Sometimes group sessions happen as part of your normal religious premarital counseling programs, and other times, you can seek them out if you prefer a group dynamic. Group premarital counseling typically involves a handful of couples together in a classroom-like or more casual setting. These sessions are performed by religious figures or your standard LMFT. You will oftentimes interact with the other couples, too. Some couples prefer this format as it can feel less intense or less direct than traditional in-person therapy.
There are also couples who decide to engage in their own form of premarital counseling by talking amongst themselves. You can set aside time, as a couple, to discuss various topics like family planning or finances. Utilize tools such as books, podcasts, and audio guides, to help direct each “session.”
There are tons of resources available online and on the market for couples to try out. This is a helpful option for those couples who can’t afford traditional therapy types or simply prefer to host their own style of premarital counseling.
The list of premarital counseling benefits could go on for awhile. Some of the main benefits include:
Above all else, premarital counseling is a way of opening up the dialogue in your relationship. Couples can create a relationship that encourages discourse and togetherness from the start.
There are a lot of misconceptions and misunderstandings around premarital counseling. Many individuals have different ideas of what a session will involve. To set the record straight, Dr. Tessina explains 10 myths associated with premarital counseling.
It can be, sure. Seeking out premarital counseling may cause some logistical and emotional roadblocks. Challenges can arise whenever professional help is involved, whether those be financial or emotional or other.
This is super common and super understandable. It can feel like there’s a problem to solve and many associate it with negative misconceptions about couples therapy. If the idea of asking your partner for premarital counseling sounds like a difficult question, don’t worry. Try to ask by first creating a safe space and encouraging an open dialogue. Preface your love for your partner and how you want your marriage to be the one that makes it. Explain the evidence that suggests the benefits of premarital counseling.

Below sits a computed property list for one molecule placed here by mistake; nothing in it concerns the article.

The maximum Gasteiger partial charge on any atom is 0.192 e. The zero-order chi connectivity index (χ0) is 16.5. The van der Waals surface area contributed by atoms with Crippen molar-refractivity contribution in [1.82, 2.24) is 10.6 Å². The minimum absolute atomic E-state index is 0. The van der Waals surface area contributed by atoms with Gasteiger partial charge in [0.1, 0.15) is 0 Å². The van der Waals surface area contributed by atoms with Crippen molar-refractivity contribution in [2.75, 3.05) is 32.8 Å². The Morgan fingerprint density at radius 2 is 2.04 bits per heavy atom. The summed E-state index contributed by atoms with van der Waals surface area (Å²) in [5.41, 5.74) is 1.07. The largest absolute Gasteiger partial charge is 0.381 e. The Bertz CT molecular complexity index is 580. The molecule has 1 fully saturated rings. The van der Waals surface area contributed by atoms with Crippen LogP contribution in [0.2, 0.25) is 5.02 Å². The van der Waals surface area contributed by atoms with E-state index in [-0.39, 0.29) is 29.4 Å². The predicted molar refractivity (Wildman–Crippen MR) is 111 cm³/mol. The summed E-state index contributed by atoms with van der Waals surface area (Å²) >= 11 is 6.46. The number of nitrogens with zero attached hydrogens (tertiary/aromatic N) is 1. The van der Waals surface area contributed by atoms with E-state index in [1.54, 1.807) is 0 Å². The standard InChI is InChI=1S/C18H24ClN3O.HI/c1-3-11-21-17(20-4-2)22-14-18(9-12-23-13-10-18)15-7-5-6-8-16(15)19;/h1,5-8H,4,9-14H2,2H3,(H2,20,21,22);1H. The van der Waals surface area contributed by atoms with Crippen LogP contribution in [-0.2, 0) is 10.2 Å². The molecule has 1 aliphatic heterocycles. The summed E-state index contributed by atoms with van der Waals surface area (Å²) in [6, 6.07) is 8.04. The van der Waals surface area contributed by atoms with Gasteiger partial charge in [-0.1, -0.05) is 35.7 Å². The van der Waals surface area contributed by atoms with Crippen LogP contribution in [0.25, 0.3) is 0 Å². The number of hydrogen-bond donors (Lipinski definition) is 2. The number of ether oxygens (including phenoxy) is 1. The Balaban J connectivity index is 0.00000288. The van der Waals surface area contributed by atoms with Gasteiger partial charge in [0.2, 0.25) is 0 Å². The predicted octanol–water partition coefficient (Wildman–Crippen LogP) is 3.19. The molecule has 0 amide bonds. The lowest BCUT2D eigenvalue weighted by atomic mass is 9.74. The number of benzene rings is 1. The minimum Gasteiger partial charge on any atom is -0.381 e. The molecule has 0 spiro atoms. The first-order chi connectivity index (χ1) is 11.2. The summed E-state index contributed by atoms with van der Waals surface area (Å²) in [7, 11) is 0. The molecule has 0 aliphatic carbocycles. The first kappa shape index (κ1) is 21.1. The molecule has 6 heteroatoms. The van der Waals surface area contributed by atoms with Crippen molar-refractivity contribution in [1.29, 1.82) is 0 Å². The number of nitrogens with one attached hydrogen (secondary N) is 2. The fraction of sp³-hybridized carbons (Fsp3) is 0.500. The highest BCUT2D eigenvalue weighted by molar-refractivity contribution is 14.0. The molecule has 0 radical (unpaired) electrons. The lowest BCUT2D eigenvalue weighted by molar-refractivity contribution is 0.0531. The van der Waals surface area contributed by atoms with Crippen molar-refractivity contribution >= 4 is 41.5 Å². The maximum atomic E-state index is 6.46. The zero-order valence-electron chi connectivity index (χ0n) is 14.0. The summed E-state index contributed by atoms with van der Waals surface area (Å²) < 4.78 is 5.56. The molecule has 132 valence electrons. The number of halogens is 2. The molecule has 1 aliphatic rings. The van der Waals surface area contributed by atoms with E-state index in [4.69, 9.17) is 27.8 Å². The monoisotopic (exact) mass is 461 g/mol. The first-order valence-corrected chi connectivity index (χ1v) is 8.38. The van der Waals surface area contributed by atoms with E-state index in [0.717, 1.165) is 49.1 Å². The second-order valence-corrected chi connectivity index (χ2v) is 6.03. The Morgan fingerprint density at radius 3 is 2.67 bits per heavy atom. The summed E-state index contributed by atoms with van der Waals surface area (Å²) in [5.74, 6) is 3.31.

Be prepared for pushback and don’t be reactive to that. If you find a LMFT that you prefer, ask them for advice on how to talk to your partner about getting involved.
“When looking for a therapist, it helps to look for a licensed mental health professional,” says Dr. Annie Hsueh, Ph.D. and licensed clinical psychologist. “From there, think about what style of therapist you want. Do you want someone who is more or less directive, or more or less structured? You can get a sense of the therapist’s style during a consultation.”
Dr. Hsueh also suggests asking your counselor direct questions during the consultation about their credentials and experience to help guide your decision.
When you’re planning a wedding, any additional cost outside the ceremony and reception can feel enormous. Therapy can be expensive, but premarital counseling doesn’t have to break the bank. Like we said, online therapy is a fraction of the cost of in-person counseling. You can also seek out counseling from houses of worship.
It’s also possible that your health insurance or your partner’s covers a few sessions. Call your provider and find out what options are available to you under your policy.
Premarital counseling is a great way to learn better communication and conflict resolution tactics for engaged couples. It won't fix or prevent everything but it's a way to start a successful marriage off strong. Once you find the type of therapy that works for you, the rest falls into place.